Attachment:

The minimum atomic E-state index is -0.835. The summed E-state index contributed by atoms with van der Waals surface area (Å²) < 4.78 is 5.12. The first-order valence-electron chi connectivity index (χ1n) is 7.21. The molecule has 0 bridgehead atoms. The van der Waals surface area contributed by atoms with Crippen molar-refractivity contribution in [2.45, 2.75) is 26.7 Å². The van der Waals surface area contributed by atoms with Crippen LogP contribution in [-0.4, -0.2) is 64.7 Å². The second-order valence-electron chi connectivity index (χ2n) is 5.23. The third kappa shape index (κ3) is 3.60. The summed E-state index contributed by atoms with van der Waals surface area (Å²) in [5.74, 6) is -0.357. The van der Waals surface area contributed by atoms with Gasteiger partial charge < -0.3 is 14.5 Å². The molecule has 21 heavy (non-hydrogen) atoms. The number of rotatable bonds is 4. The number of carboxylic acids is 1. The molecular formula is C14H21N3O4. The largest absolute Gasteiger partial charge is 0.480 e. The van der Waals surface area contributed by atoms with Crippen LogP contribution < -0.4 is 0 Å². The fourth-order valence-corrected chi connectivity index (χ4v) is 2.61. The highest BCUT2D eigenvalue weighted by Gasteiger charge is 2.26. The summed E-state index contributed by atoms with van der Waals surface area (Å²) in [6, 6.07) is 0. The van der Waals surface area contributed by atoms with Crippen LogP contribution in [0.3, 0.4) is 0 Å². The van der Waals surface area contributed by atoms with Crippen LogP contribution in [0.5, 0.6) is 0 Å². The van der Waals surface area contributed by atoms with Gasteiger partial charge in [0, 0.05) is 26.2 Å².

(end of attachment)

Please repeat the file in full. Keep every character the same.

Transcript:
The minimum atomic E-state index is -0.835. The summed E-state index contributed by atoms with van der Waals surface area (Å²) < 4.78 is 5.12. The first-order valence-electron chi connectivity index (χ1n) is 7.21. The molecule has 0 bridgehead atoms. The van der Waals surface area contributed by atoms with Crippen molar-refractivity contribution in [2.45, 2.75) is 26.7 Å². The van der Waals surface area contributed by atoms with Crippen LogP contribution in [-0.4, -0.2) is 64.7 Å². The second-order valence-electron chi connectivity index (χ2n) is 5.23. The third kappa shape index (κ3) is 3.60. The summed E-state index contributed by atoms with van der Waals surface area (Å²) in [5.74, 6) is -0.357. The van der Waals surface area contributed by atoms with Gasteiger partial charge < -0.3 is 14.5 Å². The molecule has 21 heavy (non-hydrogen) atoms. The number of rotatable bonds is 4. The number of carboxylic acids is 1. The molecular formula is C14H21N3O4. The largest absolute Gasteiger partial charge is 0.480 e. The van der Waals surface area contributed by atoms with Crippen LogP contribution < -0.4 is 0 Å². The fourth-order valence-corrected chi connectivity index (χ4v) is 2.61. The highest BCUT2D eigenvalue weighted by Gasteiger charge is 2.26. The summed E-state index contributed by atoms with van der Waals surface area (Å²) in [6, 6.07) is 0. The van der Waals surface area contributed by atoms with Crippen LogP contribution in [0.3, 0.4) is 0 Å². The van der Waals surface area contributed by atoms with Crippen LogP contribution in [0.5, 0.6) is 0 Å². The van der Waals surface area contributed by atoms with Gasteiger partial charge in [0, 0.05) is 26.2 Å².